Latino is the word that is probably most universal for Spanish-speaking immigrants from the Caribbean, Mexico and Central America and depending on the national origin Hispano is also very common (Not “Hispanic” not among Spanish speakers in Spanish) But by far the most common way to identify oneself is by national origin, Mexican, Cuban, Dominican, Salvadoran, Panamanian, Puerto Rican etc. My own family is Spanish-speaking (it is the predominant home language of every household with children) and when we get together we have roots from Spain, Chile, Peru and Mexico. I wonder what my grandchildren will think of themselves in years hence. I think it highly likely they will be two things 1) Roman Catholic 2) consider themselves Mexican-Americans because that is the predominant ethnic group with which they associate They will be part of what Mexican author Carlos Fuentes called La Tercera Hispanidad. That is if they have an identity at all.

Who knows? But somehow I am sure that the dual identity of the Mexican that of having indigenous roots and Spanish roots will endure even as they will be (almost certainly) Americans. There is no question the Mexican-Americans feel ill at ease and uncertain about their status, acceptance and safety in the USA. For my part, I believe it very important for us to return to the policy of the Good Neighbor. We have to live to together as we will love together and have families together. That is the future and that is the road to peace and acceptance. When everyone is related by blood or marriage it will be hard to hate “the other.”

Is trump hitler?

Is Trump Hitler? Is he Mussolini? Is he Nero? Is he Rutherford B. Hayes? (That is probably closer to the mark). We could do a lot worse. But only those with eyes and ears can see. We must judge the man by 1) his actions 2) his deeds. History will be the final judge. The problem with calling Mr. Trump Hitler is like the boy crying wolf. If a real Hitler shows up no one will believe it. Mr. Trump is a patriotic American. He is a moderate conservative but a strong believer in property rights and American capitalism. I would like to believe he is a social conservative (I don’t think he is) but I am satisfied he tolerates and respects socially conservative views. How honest is his administration as compared to Mr. Obama? I only know what I read in the papers but from what I know Mr. Trump is much less corrupt than Maduro or the president of Mexico (those nations are kleptocracies -Venezuela is a failed state and Mexico is only one push and a shove from total anarchy and catastrophe.)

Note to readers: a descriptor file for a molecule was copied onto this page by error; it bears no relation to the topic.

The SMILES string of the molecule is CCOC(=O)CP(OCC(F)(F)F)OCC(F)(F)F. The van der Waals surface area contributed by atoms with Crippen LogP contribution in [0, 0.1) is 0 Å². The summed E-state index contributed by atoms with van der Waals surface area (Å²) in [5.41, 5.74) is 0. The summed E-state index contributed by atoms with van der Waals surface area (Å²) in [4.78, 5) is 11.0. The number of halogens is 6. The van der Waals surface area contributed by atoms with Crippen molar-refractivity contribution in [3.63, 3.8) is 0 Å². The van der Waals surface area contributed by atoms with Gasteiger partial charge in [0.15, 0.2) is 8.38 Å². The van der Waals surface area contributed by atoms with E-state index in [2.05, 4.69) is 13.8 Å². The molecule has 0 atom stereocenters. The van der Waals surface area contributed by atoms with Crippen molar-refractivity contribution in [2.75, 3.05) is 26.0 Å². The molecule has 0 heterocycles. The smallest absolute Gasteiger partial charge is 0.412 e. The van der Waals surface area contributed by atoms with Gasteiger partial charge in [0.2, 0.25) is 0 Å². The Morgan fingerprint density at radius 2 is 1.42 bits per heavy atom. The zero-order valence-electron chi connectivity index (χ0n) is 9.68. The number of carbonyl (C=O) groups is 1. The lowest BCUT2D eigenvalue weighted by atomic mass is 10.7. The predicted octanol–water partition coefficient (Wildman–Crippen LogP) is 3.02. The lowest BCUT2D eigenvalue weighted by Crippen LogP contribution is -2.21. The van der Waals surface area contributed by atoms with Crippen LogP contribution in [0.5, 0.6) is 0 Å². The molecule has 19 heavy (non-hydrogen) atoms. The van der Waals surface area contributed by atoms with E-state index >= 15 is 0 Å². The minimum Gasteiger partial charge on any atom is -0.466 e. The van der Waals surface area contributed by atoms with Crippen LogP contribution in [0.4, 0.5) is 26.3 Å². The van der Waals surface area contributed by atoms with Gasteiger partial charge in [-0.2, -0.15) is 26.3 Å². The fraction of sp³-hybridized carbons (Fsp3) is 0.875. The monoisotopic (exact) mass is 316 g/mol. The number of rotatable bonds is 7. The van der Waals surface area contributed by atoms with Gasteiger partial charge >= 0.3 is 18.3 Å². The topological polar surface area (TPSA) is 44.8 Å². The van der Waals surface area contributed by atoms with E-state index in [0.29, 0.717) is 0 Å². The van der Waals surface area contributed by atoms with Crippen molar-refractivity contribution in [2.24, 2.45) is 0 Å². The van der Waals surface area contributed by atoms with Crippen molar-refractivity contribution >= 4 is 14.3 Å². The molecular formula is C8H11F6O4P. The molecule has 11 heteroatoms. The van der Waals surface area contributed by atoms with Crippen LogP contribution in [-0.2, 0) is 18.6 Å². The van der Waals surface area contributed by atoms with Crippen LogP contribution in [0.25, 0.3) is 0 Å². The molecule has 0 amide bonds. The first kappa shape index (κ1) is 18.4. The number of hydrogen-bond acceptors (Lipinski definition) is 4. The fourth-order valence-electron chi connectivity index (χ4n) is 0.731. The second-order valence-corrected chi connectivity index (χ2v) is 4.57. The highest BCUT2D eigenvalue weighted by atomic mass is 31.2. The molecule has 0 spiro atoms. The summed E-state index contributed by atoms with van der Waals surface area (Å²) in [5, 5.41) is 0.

My immigrations views do not correspond exactly with Mr. Trump’s but I will say this. Mr. Trump is right that our illegal immigration anarchy must be attended to and that it is a threat to our national security and possibly the survival and success of the union over the next 20-50 years. My policies might be different in many cases. I am perhaps naive or overly optimistic about immigration and the assimilation of immigrants. But I believe in the idea of America. I also believe we must be Good Neighbors to our closest American neighbors. I believe we must be firm on the border and with illegal immigrants but just and our policy should be generous to ordinary hardworking, honest non-violent immigrants. Some guest worker program (with no immediate path to green cards or citizenship) should be broadly enacted. Every immigrant worker I know (I have known thousands) would PAY for a two-year permit to work in the USA for certain occupation. So instead of enriching coyotes sell work permits for cash and require cash deposits and guarantees as well as biometric ID cards. A real problem today is 1) so many phoney IDs and phoney social security numbers 2) identity theft threatens the financial security of millions of Americans. Is immigration good? It can be and over the long run, it can be positive for America. But it SHOULD be an organized and orderly process. Immigration anarchy is bad for children, bad for immigrants and bad for America. I have my differences with Mr. Trump. I have never, personally, liked him. I think he is a philistine. I thought, erroneously, he would lost to HRC. He didn’t. I don’t think Mr. Trump is a man of high culture and character. But I think is is a streetfighter and a remarkable politician. In other words, Mr. Trump has courage. He has guts. I respect that. I think Mr. Trump is wise about certain issues (he knows Socialism and the Bold State are not the answers for America or anywhere if you want happiness, freedom and prosperity). The economy has done very well under Mr. Trump and he must get credit for that. And Trump is no Hitler or Mussolini. He will win in 2020 or lose in 2020 and he will respect the outcome of the election. So it is up to the American people to decide. And Mr. Trump? History will be the final judge. So far he is at least as good a president as Rutherford B. Hayes. Let us now see if he is politically as successful as Ronald Reagan or Eisenhower or FDR.